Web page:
The final home game of a difficult season has arrived for Fred Hoiberg’s Huskers. Nebraska will take the court at Pinnacle Bank Arena one last time this season on Friday night before closing out eh regular season with three straight road games and then the Big Ten Tournament.
Nebraska will honor seven seniors before tipoff against Iowa on Friday — three that have exhausted their eligibility in Alonzo Verge Jr., Kobe Webster and Trevor Lakes and four others who will have decisions to make in Derrick Walker, Trey McGowens, Lat Mayen and walk-on Chris McGraw (more on this group later).
“We want to go out hopefully on a high note and play well,” Hoiberg said on Thursday. “We’re playing against one of the hotter teams, not only in our league, but in the country right now with what they’re doing. That game against Michigan State they were unbelievable, and obviously the first time they played us, what they did at the end of the first half and beginning of the second, just completely opened it up against us. So we need to come out, play with unbelievable energy, play a complete 40-minute consistent basketball game, to hopefully play well and give us something positive to remember for the seniors on on their last opportunity to step in and play at Pinnacle Bank Arena.”
The Hawkeyes (19-8, 9-7 Big Ten) have won five of their last six including a 98-75 smackdown of the Huskers in Iowa City. The lone loss was to Michigan, but the Hawkeyes bounced back with double-digit wins over Ohio State in Columbus and Michigan State at home.
“They’re playing with so much confidence and the speed that they play with, we got caught up in trying to match that shot for shot,” Hoiberg said. “We missed some point-blank layups, and when we miss those, they’re going to convert the other end. When you turn it over, they’re going to convert on the other end. That’s where it started for us. We actually got off to a good start, had a six-point lead about seven minutes into the game and then the wheels completely fell off. And then we got faster when we needed to slow down and take a breath. It’s what happened in the Michigan State game the other night, they tried to get it back at once and you can’t do that against the talent that Iowa has.”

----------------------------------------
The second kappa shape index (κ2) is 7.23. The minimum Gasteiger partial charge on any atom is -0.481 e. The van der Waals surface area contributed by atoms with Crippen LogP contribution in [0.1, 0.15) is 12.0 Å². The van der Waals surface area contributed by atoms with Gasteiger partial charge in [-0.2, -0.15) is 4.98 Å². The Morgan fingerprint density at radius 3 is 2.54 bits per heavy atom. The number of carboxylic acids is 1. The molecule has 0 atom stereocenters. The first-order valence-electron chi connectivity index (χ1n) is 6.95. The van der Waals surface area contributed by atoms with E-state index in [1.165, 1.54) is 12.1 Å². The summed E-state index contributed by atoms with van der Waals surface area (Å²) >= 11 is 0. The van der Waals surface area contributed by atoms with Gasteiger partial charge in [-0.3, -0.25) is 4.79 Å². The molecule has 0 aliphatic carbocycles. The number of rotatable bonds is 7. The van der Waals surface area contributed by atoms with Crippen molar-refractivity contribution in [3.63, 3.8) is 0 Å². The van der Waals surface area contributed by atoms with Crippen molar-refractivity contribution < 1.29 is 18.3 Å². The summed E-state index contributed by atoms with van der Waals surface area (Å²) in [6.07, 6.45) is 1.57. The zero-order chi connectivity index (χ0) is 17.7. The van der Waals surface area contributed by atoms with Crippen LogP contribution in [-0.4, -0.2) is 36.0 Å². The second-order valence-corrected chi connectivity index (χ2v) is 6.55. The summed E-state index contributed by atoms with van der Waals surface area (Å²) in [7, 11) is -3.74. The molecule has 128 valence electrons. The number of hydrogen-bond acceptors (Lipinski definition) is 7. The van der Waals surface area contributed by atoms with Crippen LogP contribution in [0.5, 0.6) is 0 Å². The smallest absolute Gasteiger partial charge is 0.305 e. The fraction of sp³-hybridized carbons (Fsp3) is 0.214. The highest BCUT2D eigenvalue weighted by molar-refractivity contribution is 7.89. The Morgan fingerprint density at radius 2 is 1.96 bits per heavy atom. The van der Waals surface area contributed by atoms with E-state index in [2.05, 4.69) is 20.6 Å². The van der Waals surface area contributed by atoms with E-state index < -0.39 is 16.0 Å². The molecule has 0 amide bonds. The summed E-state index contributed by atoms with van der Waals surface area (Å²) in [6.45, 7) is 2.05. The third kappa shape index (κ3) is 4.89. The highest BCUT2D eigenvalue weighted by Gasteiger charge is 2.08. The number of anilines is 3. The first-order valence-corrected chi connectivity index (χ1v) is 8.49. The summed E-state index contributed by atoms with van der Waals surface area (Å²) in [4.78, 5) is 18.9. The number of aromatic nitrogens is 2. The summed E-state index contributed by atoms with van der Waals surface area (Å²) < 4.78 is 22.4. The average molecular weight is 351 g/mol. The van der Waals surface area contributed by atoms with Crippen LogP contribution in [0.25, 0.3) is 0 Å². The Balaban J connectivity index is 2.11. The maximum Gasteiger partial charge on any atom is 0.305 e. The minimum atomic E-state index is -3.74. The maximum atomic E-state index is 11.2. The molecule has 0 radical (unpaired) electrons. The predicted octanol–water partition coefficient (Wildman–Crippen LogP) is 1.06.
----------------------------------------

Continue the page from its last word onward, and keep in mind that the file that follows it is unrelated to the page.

That talent includes one of the leading contenders for national player of the year in sophomore forward Keegan Murray, who is leading the Big Ten at 23.5 points per game. He dropped a career-high 37 points on the Huskers in their first meeting this season with much of that damage done in transition. At 6-foot-8, Murray is shooting 56.4% from the field including 37% from 3, and he’s attempting 5.5 free throws per game.
“He’s obviously done an unbelievable job,” Hoiberg said. “He got a taste of it as a freshman and with [Luka] Garza, not only Garza but with [Joe] Wieskamp, with a couple of key players that are playing in the NBA right now, he has stepped in and filled that void beautifully. The speed, they are top 10 in the nation in pace. They really get that thing up the floor and they can expose you. But with Murray, he’s as versatile as anybody I’ve seen and the way he has stepped in after a pretty minimal role a year ago has been phenomenal.
“It’s not fun to have to figure out how you’re going to do it because when you talk three-level score — we use that term probably more than we should — he’s a perfect example of a legit three-level scorer, and they’ll play him in some small ball lineups as well and that puts you really in a tough bind. So it’s about going out there and hopefully making him take tough shots, understanding he’s probably going to make some of those but not dropping your head when it happens.”